According to Lloyd et al. (2015), the study aimed at considering the pieces of evidence for the mental health status of indigenous prisoners. The authors did a systematic review of various articles and analyzed them for relevant abstracts. The authors found that the indigenous population had very high rates of incarceration and they also showed a high rate for mental illness. The limitation was the study included limited data on types of mental health issues on the indigenous population in custody.
According to Radford et al. (2015), the study examined the issues of health care provided to Aboriginal and Torres Strait islanders population in custody. The study collected data from already published articles. The authors found that old age health issues like dementia leads to deaths of old age population in custody. The limitation was limited sources were chosen by the authors because they faced difficulty in access to the published articles and selecting the relevant ones.
According to Wilson et al. (2017), the study aimed at the use of violence against aboriginal women in Australian prisons. The data was collected by using face to face interviews taken by 3 female interviewers. These face to face interviews enabled the authors to have a comprehensive understanding of the topic and study and get in-depth data collection. The authors found that women had been exposed to violence at high rates. Moreover, the facial expressions and body language can also be briefly examined. The limitation was the selection of only those women who were exposed to violence thereby making it a biased study.
According to Le Grande et al. (2019), the authors aimed at cardiovascular risk factors among male smoking prisoners. They involved only male prisoners from different prisons and the data collected were statistically analyzed. The authors found that the aboriginal population in prisons is more at risk of developing cardiovascular diseases than those of non-aboriginal populations. The limitation was the study did not include the other risk factors for cholesterol, blood pressure, or diabetes. The advantage of using statistical analysis was that it enabled the authors to identify trends and the results obtained are more reliable.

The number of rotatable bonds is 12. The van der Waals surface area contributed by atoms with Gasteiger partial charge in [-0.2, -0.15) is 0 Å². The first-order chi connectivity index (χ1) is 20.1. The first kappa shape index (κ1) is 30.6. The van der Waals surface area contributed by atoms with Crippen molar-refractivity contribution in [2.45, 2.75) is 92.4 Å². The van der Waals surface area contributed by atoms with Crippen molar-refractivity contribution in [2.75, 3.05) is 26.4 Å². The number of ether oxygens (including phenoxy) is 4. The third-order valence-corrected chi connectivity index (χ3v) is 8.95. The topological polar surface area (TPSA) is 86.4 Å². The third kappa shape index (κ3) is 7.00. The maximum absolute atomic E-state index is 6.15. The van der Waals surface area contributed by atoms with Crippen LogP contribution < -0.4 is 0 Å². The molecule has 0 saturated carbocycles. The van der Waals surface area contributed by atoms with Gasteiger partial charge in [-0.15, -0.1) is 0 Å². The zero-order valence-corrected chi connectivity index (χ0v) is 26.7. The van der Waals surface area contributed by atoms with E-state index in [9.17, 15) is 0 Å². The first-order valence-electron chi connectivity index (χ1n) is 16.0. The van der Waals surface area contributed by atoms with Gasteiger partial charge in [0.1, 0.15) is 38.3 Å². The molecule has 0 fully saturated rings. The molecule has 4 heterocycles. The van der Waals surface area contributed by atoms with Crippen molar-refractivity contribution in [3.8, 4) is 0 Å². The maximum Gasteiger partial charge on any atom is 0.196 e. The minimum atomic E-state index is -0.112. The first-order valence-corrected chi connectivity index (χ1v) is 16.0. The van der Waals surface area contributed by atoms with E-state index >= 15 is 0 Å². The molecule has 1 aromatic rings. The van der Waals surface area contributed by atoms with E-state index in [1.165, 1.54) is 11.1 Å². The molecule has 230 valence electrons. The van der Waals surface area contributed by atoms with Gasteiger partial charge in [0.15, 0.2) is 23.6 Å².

According to Thomas et al. (2015), the study focused to recognize the health-related factors that were forecasters of re-incarceration in the aboriginal population. The authors collected data by selecting participants that were prisoners and conducted a written questionnaire with them. The findings included obesity, sedentary behavior, and chronic disease that were found to be associated with health risk factors for prisoners. The limitation of this study was the reliability of self-report measures by the authors that made this study a biased one. In self-reported answers, the participants might not reveal out the information as they might feel embarrassed and the answers can be exaggerated, but the advantage of such reports is they are easy to obtain.
According to Rogerson et al. (2015), the study's goal was to compare the smoking and alcohol characteristics of aboriginal and non-aboriginals prisoners. The study was a descriptive one with a cross-sectional analysis of data collected by self-report instruments. The findings included that aboriginal prisoners are more exposed to smoking posing a threat to health. The strength was it was a volunteer prisoner’s recruitment during data collection. The limitation was reliability on self-reports that made the study imprecise one, this is because self-reported answers can be exaggerated, the participants might not reveal out the exact information as they might feel embarrassed.